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NON-TECHNICAL SUMMARY: An increasing number of cases of human disease are associated with bacterial pathogens that are acquired from eating fresh produce. Between 1973 and 1997 foodborne disease outbreaks in the United States resulted in 16,058 illnesses, 598 hospitalizations, and 8 deaths. In 2009 the USDA estimated the total economic cost of foodborne disease caused by Salmonella and E. coli O157 in the United States at over $3 billion annually. Current efforts to curb these infections focus on the prevention of contamination of agricultural fields with animal wastes from adjacent areas and/or post-harvest technologies to sanitize the crops. If these bacterial species are capable of being facultative plant pathogens (or even endophytes) this would suggest that alternative approaches such as breeding resistant plant varieties or more effective means of eliminating the bacteria from plant tissues after harvest may be required to effectively deal with this threat. DNA sequencing, bioinformatics and genetic analyses will be used to identify species of bacteria found associated with fresh produce as well as to identify the types of genes required for them to grow on plant hosts. <P>The data generated by this project will help us understand (1) how well these human pathogens grow and persist on plants, (2) how commonly they or their relatives are associated with plants naturally, (3) if plants attempt to mount a defensive response against these bacteria, and (4) how quickly/easily genetic changes are acquired allowing human pathogens to utilize plant hosts more effectively. This knowledge will be critical in developing better strategies to deal with this growing problem. <P>

APPROACH: Determine what bacterial organisms make up the "community" associated with fresh produce and how frequently this includes pathogenic E. coli and Salmonella. Total DNA will be extracted from fresh produce samples and 16S ribosomal DNA primers will be used to amplify either the entire 16S rDNA or hypervariable subregions. Amplified DNA molecules will be sequenced using Roche 454 sequencing technology to produce a library of bacterial sequences obtained from each produce sample. These sequences will be compared with databases of known sequences to determine the most closely related species to each sequence. Samples that contain E. coli sequences will be tested by conventional PCR for the presence of sequences specific to human pathogenic strains. Different types of produce and produce obtained from different geographic regions of the United States will be compared. Develop an understanding of the interactions that take place between the bacteria and the plant. Initial experiments will be carried out in Arabidopsis due to the availability of both genomic resources and large number of plant-defense mutants, although subsequent experiments could be carried out in tomato or other genetically well-characterized species that are more relevant to food production. Interactions between specific strains of bacteria and accessions of Arabidopsis that affect the growth of the bacteria will be quantified. Quantitative PCR using known plant pathogen induced genes (PR1, PDF1.2, etc.) will be used to assess the plant's response to E. coli applied either by leaf-infiltration or spray inoculation. The importance of plant defense genes will be assessed by comparing bacterial growth rates following inoculation of either wild-type plants or plants that are homozygous for mutations that are known to impair plant defenses. In a similar manner the importance of bacterial virulence genes will be assessed by examining whether or not bacterial growth in the plant is reduced in bacteria that carry mutations in the type III secretion system or other genes related to bacterial pathogenesis. Determine if bacteria that are better able to survive and persist on plants are selected in natural environments. Seeds will be exposed to E. coli and germinating seedlings will be examined for visible lesions and total number of surviving bacteria. Individual bacterial colonies from those seedlings showing greatest lesion formation and/or greatest bacterial survival will be purified and used to repeat the experiment for several more generations. Bacterial strains that are isolated that show significant increases in lesion formation or survival will be compared to the parental strain by whole genome sequencing to determine the nature of any genetic differences between them. Bacterial genome sequencing will also be used to characterize E. coli strains that have been isolated from plant associated disease outbreaks and compared with those from animal associated outbreaks.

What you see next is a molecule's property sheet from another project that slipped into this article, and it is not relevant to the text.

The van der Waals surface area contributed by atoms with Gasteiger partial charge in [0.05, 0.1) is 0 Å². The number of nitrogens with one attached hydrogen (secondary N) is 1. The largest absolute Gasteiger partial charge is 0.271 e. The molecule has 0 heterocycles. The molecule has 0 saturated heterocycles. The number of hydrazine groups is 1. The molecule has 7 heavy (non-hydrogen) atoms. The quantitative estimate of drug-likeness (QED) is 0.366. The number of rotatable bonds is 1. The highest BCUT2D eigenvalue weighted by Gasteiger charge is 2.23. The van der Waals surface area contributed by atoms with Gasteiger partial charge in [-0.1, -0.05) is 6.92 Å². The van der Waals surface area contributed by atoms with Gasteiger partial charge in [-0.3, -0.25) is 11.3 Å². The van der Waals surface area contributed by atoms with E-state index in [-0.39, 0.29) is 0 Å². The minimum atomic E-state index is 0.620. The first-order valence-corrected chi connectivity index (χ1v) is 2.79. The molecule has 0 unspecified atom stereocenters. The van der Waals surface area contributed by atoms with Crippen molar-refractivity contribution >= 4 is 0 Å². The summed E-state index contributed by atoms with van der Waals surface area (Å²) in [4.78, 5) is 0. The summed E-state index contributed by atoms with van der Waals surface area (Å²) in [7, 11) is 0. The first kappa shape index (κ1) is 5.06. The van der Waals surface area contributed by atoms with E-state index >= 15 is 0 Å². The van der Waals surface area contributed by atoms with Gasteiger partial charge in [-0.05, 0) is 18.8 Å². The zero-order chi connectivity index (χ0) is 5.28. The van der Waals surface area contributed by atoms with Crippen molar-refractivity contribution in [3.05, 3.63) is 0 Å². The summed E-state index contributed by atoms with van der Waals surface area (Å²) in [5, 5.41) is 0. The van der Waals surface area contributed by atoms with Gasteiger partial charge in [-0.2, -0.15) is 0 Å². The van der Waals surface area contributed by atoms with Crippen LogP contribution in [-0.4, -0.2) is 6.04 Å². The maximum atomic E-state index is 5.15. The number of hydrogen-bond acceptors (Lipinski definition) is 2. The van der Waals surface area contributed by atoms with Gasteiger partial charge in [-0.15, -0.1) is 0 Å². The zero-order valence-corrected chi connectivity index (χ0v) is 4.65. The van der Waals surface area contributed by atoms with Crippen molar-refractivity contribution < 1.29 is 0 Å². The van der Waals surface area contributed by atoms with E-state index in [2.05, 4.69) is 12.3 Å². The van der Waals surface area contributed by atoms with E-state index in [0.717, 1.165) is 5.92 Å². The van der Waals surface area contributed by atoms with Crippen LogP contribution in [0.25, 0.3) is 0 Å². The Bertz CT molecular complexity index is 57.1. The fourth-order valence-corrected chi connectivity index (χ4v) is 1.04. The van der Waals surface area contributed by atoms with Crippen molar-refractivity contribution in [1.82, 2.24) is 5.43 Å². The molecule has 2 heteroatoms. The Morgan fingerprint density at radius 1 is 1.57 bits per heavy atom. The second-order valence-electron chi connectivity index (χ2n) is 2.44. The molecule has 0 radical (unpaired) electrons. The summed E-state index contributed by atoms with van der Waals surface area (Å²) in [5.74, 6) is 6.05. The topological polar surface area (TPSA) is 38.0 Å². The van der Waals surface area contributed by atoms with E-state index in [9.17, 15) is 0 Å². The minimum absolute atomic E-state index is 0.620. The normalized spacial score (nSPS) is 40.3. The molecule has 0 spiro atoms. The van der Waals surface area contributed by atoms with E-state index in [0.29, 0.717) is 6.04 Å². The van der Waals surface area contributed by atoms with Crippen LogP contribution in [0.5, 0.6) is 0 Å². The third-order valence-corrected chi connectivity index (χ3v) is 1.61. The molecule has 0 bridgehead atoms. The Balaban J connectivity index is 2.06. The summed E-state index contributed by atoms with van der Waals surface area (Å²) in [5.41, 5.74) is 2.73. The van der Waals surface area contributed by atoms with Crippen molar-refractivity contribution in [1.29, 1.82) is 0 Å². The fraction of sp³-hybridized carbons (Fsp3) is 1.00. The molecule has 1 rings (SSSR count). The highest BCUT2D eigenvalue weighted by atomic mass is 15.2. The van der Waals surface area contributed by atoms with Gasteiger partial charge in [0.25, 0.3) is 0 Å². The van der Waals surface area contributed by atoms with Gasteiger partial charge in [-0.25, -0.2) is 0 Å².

Pruitt, Robert
Purdue University